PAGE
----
We often hear it said, “They say we only use 10 percent of our brain.”
Where does this quote come from? Is there evidence for its claim?
Most people who are busy doing anything are using a large amount of their brain space. Cognitive space — the equipment you use for thinking — is limited in the sense that each component can do only so much at a given moment.
Life normally requires you to be doing more than one thing at a time, such as jogging, listening to music, thinking about the words and singing along, and watching where you’re going while keeping an eye on traffic.
That will take you far beyond the 10-percent usage. And if I ask you to do a simple task, like telling me your great-grandfather’s place of birth, you would probably have to stop one of the things you’re doing in order to answer. You might give up keeping an eye on traffic. You would definitely lose track of the song in your ear. You might even have to stop jogging.
That’s because you’re not just over the 10 percent line, you’re beyond capacity.
So, why does the old saying get repeated so often, even in education and in the industrial world? My guess is that it sounds inspiring, as though we could do amazing things if we’d just tap into the unused sectors of our brain. Sounds interesting, but the saying is too far off base to be useful.
The way you maximize brain space is by learning how to handle the information and emotions that occupy your head. Managing emotions requires strategies for evaluating and prioritizing facts. Managing information requires learning facts and meanings, along with proper associations between new and old knowledge. Then you have to catalog it all and create “handles” to access it when you need it.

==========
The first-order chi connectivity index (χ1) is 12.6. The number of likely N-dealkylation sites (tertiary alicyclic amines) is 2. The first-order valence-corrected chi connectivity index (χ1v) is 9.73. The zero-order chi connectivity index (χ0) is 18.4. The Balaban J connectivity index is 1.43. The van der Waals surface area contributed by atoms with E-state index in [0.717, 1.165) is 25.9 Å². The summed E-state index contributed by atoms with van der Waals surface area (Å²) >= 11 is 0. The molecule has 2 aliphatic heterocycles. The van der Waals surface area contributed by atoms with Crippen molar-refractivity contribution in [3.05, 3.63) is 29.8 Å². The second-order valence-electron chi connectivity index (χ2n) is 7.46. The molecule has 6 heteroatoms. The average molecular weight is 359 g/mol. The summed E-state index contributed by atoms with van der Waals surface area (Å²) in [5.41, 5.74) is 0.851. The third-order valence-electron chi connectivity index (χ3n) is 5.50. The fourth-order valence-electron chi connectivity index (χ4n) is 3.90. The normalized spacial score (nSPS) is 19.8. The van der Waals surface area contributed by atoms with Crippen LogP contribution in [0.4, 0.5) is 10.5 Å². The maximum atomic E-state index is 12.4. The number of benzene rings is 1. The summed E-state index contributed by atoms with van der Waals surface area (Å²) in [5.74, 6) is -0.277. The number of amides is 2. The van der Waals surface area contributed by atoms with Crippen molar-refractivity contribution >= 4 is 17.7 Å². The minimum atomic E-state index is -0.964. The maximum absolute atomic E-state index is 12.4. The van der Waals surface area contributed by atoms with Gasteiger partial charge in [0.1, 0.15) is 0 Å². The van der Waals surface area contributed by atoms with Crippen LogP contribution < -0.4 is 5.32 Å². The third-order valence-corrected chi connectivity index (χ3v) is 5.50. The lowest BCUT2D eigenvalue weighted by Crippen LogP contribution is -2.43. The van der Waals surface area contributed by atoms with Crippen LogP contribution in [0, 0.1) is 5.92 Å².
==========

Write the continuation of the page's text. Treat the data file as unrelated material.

Managing the large amount of information in your head requires automation. You have to learn to crawl, walk, eat, dress, talk, read, work, play — all by establishing strong connections in your brain that allow you to perform a complex activity like walking without having to break it down into its many parts. You won’t get anywhere on schedule if you have to think about how to rotate your hip, shift your weight, lift your knee and extend your foot just right so that you can support yourself while you repeat the motions with your other leg. You’d use multiples of 10 percent of your cognitive space if you had to pay strict attention to walking or jogging.
But once you’ve automated them, you need much less mental space for them – as long as you aren’t trying to think about them. Thinking about them goes beyond automation and back into conscious processing, and now you’re jamming your cognitive circuitry.
The great thing about building skills, such as walking, talking and safety, is that you economize the brain space needed to perform them, which allows you to do other things at the same time, at a certain level of consciousness. You can take a walk on a smooth, unobstructed path in the woods and give an enormous amount of attention to a conversation with a friend.
It would be a strange thing to find yourself using merely 10 percent of your brain. You would most likely be barely conscious and doing nothing but lying motionless on a bed and wondering where you are.
Build skill if you want to get more out of your brain. You won’t necessarily be using more of your brain, but you will be making better use of it.